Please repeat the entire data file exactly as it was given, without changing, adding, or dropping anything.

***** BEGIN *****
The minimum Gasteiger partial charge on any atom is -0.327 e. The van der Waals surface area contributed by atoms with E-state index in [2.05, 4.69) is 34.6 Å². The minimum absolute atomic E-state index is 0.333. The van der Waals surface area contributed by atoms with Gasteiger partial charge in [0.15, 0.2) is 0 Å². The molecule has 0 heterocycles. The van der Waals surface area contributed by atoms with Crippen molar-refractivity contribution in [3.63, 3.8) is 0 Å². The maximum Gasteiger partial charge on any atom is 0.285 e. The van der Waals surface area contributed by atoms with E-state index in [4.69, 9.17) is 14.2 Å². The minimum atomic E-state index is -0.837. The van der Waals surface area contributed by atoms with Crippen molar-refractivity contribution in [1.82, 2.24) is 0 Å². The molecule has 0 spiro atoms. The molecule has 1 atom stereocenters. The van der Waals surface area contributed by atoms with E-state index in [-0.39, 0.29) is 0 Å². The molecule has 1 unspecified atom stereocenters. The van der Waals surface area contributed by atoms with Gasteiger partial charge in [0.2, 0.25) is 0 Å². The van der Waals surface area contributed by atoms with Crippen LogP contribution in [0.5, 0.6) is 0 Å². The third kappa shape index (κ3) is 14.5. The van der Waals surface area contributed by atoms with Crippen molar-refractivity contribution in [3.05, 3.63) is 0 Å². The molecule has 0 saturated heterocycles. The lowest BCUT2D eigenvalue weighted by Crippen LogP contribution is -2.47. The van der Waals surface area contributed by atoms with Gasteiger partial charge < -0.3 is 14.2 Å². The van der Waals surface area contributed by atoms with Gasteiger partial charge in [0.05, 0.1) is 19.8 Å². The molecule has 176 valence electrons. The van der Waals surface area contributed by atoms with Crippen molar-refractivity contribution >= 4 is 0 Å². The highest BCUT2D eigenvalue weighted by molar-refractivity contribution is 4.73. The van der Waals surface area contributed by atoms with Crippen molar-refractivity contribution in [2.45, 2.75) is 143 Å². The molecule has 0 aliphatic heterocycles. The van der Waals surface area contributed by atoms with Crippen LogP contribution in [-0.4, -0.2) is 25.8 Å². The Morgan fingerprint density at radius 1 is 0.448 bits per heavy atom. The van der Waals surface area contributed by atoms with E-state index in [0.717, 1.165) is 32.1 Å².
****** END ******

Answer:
The minimum Gasteiger partial charge on any atom is -0.327 e. The van der Waals surface area contributed by atoms with E-state index in [2.05, 4.69) is 34.6 Å². The minimum absolute atomic E-state index is 0.333. The van der Waals surface area contributed by atoms with Gasteiger partial charge in [0.15, 0.2) is 0 Å². The molecule has 0 heterocycles. The van der Waals surface area contributed by atoms with Crippen molar-refractivity contribution in [3.63, 3.8) is 0 Å². The maximum Gasteiger partial charge on any atom is 0.285 e. The van der Waals surface area contributed by atoms with E-state index in [4.69, 9.17) is 14.2 Å². The minimum atomic E-state index is -0.837. The van der Waals surface area contributed by atoms with Crippen molar-refractivity contribution in [1.82, 2.24) is 0 Å². The molecule has 0 spiro atoms. The molecule has 1 atom stereocenters. The van der Waals surface area contributed by atoms with E-state index in [-0.39, 0.29) is 0 Å². The molecule has 1 unspecified atom stereocenters. The van der Waals surface area contributed by atoms with Gasteiger partial charge in [0.2, 0.25) is 0 Å². The van der Waals surface area contributed by atoms with Crippen LogP contribution in [0.5, 0.6) is 0 Å². The third kappa shape index (κ3) is 14.5. The van der Waals surface area contributed by atoms with Crippen molar-refractivity contribution in [3.05, 3.63) is 0 Å². The molecule has 0 saturated heterocycles. The lowest BCUT2D eigenvalue weighted by Crippen LogP contribution is -2.47. The van der Waals surface area contributed by atoms with Gasteiger partial charge < -0.3 is 14.2 Å². The van der Waals surface area contributed by atoms with Gasteiger partial charge in [0.05, 0.1) is 19.8 Å². The molecule has 176 valence electrons. The van der Waals surface area contributed by atoms with Crippen molar-refractivity contribution >= 4 is 0 Å². The highest BCUT2D eigenvalue weighted by molar-refractivity contribution is 4.73. The van der Waals surface area contributed by atoms with Crippen molar-refractivity contribution in [2.45, 2.75) is 143 Å². The molecule has 0 aliphatic heterocycles. The van der Waals surface area contributed by atoms with Crippen LogP contribution in [-0.4, -0.2) is 25.8 Å². The Morgan fingerprint density at radius 1 is 0.448 bits per heavy atom. The van der Waals surface area contributed by atoms with E-state index in [0.717, 1.165) is 32.1 Å².